10. Titanic (1997)

11. Casablanca (1943)
12. The Best Years of Our Lives (1946)
13. The English Patient (1996)
14. The Godfather Part II (1974)
15. The Godfather (1972)
16. American Beauty (1999)
17. Lawrence of Arabia (1962)
18. The Last Emperor (1987)
19. West Side Story (1961)
20. The Departed (2006)

21. The Lost Weekend (1945)
22. My Fair Lady (1964)
23. One Flew Over the Cuckoo’s Nest (1975)
24. An American in Paris (1951)
25. From Here to Eternity (1953)
26. Hamlet (1948)
27. The Bridge on the River Kwai (1957)
28. Midnight Cowboy (1969)
29. It Happened One Night (1934)
30. The Sting (1973)

31. The Lord of the Rings: Return of the King (2003)
32. Tom Jones (1963)
33. Marty (1955)
34. Oliver! (1968)
35. Dances with Wolves (1990)
36. On the Waterfront (1954)
37. Schindler’s List (1993)
38. Unforgiven (1992)
39. Ben-Hur (1959)
40. A Man for All Seasons (1966)

41. Platoon (1986)
42. The Sound of Music (1965)
43. Kramer vs. Kramer (1979)
44. Ghandi (1982)
45. The French Connection (1971)
46. Out of Africa (1985)
47. Patton (1970)
48. The Deer Hunter (1978)
49. Million Dollar Baby (2004)
50. The Hurt Locker (2009)

51. Chariots of Fire (1981)
52. Around the World in 80 Days (1956)
53. Gigi (1958)
54. Slumdog Millionaire (2008)
55. No Country for Old Men (2007)
56. Mutiny of the Bounty (1935)
57. The Artist (2011)
58. Ordinary People (1980)
59. Mrs. Miniver (1942)
60. Driving Miss Daisy (1989)

61. Braveheart (1995)
62. Forrest Gump (1994)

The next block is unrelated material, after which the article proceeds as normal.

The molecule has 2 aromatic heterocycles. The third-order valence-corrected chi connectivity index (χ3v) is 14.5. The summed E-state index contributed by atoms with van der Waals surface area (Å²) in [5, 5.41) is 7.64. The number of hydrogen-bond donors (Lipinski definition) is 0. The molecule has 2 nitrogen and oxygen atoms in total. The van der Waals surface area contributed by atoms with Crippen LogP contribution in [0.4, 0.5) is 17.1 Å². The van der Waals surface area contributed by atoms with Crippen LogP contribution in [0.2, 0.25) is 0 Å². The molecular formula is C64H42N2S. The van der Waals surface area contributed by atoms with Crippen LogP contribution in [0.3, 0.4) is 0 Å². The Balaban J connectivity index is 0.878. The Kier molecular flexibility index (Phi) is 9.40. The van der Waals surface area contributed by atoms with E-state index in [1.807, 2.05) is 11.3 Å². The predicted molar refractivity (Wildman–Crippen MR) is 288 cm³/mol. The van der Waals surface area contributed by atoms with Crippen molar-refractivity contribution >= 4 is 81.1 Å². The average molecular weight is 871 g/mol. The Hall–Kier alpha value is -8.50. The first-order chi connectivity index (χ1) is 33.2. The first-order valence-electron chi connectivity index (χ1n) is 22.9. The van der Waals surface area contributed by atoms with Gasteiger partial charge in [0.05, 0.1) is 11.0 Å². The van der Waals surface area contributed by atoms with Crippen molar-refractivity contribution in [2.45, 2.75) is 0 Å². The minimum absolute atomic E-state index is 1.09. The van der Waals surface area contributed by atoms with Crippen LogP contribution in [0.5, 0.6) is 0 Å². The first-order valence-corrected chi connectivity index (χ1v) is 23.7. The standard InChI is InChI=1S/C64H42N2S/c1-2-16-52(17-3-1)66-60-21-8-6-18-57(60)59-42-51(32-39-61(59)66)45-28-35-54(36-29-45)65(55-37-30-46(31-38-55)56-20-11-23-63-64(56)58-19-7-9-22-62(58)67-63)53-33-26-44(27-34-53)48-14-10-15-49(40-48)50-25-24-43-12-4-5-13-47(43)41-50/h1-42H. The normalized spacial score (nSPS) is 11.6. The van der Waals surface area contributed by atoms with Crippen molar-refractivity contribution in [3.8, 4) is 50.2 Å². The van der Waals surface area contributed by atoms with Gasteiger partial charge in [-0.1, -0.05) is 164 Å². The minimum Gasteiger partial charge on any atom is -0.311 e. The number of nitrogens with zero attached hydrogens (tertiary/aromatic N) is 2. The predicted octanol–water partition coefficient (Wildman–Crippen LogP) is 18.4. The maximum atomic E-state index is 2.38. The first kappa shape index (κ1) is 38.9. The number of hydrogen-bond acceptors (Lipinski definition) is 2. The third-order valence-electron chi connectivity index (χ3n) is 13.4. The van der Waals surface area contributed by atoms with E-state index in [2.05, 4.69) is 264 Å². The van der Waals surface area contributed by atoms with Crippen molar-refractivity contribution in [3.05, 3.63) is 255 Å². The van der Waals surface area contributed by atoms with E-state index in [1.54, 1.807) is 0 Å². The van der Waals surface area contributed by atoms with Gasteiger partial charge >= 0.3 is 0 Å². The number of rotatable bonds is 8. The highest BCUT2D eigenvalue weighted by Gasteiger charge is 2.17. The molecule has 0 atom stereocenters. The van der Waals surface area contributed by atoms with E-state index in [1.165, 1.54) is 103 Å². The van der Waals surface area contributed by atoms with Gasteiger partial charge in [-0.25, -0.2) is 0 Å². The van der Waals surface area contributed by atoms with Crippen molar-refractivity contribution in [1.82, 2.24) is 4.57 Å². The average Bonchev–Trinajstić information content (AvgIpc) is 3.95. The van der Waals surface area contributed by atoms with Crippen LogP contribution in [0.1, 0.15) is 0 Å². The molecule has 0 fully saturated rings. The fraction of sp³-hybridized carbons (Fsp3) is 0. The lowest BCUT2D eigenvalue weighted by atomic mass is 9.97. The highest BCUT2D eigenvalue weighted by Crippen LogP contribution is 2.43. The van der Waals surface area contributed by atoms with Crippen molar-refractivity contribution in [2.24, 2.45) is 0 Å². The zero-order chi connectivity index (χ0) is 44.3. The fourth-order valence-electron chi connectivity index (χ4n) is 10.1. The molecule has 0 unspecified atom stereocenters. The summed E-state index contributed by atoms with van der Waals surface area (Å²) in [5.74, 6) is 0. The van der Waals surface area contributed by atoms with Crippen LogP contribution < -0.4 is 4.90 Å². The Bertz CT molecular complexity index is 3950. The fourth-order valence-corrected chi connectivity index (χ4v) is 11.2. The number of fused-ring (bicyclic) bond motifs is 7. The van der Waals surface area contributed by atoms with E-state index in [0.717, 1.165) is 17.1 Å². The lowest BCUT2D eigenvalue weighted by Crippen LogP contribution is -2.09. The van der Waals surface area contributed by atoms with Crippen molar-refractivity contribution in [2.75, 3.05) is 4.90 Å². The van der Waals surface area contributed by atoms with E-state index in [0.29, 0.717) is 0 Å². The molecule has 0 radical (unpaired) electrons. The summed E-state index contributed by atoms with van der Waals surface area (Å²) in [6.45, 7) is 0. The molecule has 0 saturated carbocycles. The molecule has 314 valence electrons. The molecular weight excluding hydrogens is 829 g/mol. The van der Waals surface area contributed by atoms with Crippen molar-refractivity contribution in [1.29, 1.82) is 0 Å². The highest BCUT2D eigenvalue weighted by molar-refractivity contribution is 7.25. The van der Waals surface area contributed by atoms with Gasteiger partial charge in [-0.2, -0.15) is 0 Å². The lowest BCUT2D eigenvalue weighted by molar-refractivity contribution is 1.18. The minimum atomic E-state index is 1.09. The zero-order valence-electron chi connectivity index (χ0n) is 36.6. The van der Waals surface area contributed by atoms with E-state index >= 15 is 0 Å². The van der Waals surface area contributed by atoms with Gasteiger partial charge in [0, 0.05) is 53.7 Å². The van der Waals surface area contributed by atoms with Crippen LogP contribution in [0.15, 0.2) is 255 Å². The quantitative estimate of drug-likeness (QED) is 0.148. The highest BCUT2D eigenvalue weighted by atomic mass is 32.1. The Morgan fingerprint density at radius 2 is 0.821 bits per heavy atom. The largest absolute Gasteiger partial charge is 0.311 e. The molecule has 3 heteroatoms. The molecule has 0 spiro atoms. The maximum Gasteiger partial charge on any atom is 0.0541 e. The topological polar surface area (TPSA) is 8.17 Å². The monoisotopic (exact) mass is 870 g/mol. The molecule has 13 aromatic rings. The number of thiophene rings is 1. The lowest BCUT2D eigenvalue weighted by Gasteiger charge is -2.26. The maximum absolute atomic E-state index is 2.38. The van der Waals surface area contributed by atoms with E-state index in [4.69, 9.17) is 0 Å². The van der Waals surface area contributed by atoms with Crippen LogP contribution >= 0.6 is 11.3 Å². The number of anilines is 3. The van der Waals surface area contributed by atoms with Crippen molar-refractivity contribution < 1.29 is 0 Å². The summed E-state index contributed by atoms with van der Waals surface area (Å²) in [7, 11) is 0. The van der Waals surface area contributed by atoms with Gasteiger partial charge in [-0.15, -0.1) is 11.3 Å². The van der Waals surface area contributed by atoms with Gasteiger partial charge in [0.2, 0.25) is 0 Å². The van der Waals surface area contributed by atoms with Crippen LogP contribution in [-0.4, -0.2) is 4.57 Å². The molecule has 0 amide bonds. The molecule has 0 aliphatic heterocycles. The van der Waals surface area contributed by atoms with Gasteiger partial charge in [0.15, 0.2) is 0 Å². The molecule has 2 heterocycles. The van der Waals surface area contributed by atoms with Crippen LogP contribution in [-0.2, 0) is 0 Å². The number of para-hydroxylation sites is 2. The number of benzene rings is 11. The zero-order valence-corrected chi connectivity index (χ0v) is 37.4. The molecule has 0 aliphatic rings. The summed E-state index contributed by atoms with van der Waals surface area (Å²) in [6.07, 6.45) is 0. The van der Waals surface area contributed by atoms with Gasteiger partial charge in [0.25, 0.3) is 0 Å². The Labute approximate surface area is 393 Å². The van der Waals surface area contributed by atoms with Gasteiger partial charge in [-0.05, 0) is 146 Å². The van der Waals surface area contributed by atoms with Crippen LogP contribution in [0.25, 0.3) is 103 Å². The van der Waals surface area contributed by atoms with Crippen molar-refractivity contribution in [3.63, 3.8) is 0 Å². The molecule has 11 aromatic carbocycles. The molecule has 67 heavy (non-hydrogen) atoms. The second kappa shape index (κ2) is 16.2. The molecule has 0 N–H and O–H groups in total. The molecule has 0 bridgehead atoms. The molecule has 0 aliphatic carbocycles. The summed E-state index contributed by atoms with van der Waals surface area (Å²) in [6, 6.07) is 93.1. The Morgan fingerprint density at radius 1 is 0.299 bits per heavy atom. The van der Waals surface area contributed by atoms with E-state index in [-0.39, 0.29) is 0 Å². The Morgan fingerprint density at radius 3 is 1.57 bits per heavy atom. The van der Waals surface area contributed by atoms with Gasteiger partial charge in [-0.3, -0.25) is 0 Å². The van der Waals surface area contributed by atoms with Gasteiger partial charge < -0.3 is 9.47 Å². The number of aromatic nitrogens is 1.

63. Rocky (1976)
64. Gladiator (2000)
65. Shakespeare in Love (1998)
66. The Greatest Show on Earth (1952)
67. Grand Hotel (1932)
68. Chicago (2002)
69. The King’s Speech (2010)
70. The Broadway Melody (1929)
71. Rain Man (1988)
72. Crash (2005)
73. A Beautiful Mind (2001)

Endora's comment

Thanks for this, Erik.

My comment

Wow, 73 of the 85 best picture winners. That's impressive. I've only seen 70. And that's being generous. (I need to see about 10 of those again to see how they stand up.)
BTW, “Titanic,” your No. 10, is more popular than I thought. As is “Gone with the Wind” (your No. 2). Not to mention “Annie Hall.” But “Annie”'s always been popular with me. Not to mention Annie.

OK, who's next?

Rank Oscar's best pictures from 1927 to today.

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Posted at 09:12 AM on Feb 13, 2013 in category Movies - The Oscars
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Reed Ranks the Best Pictures: from 'The Godfather' to 'Crash'

The original Godfather posterReed Ranks the Oscar Winners for Best Picture

1. The Godfather (1972)
2. The Silence of the Lambs (1991)
3. The Godfather Part II (1974)
4. One Flew Over the Cuckoo’s Nest (1975)
5. Annie Hall (1977)
6. Casablanca (1943)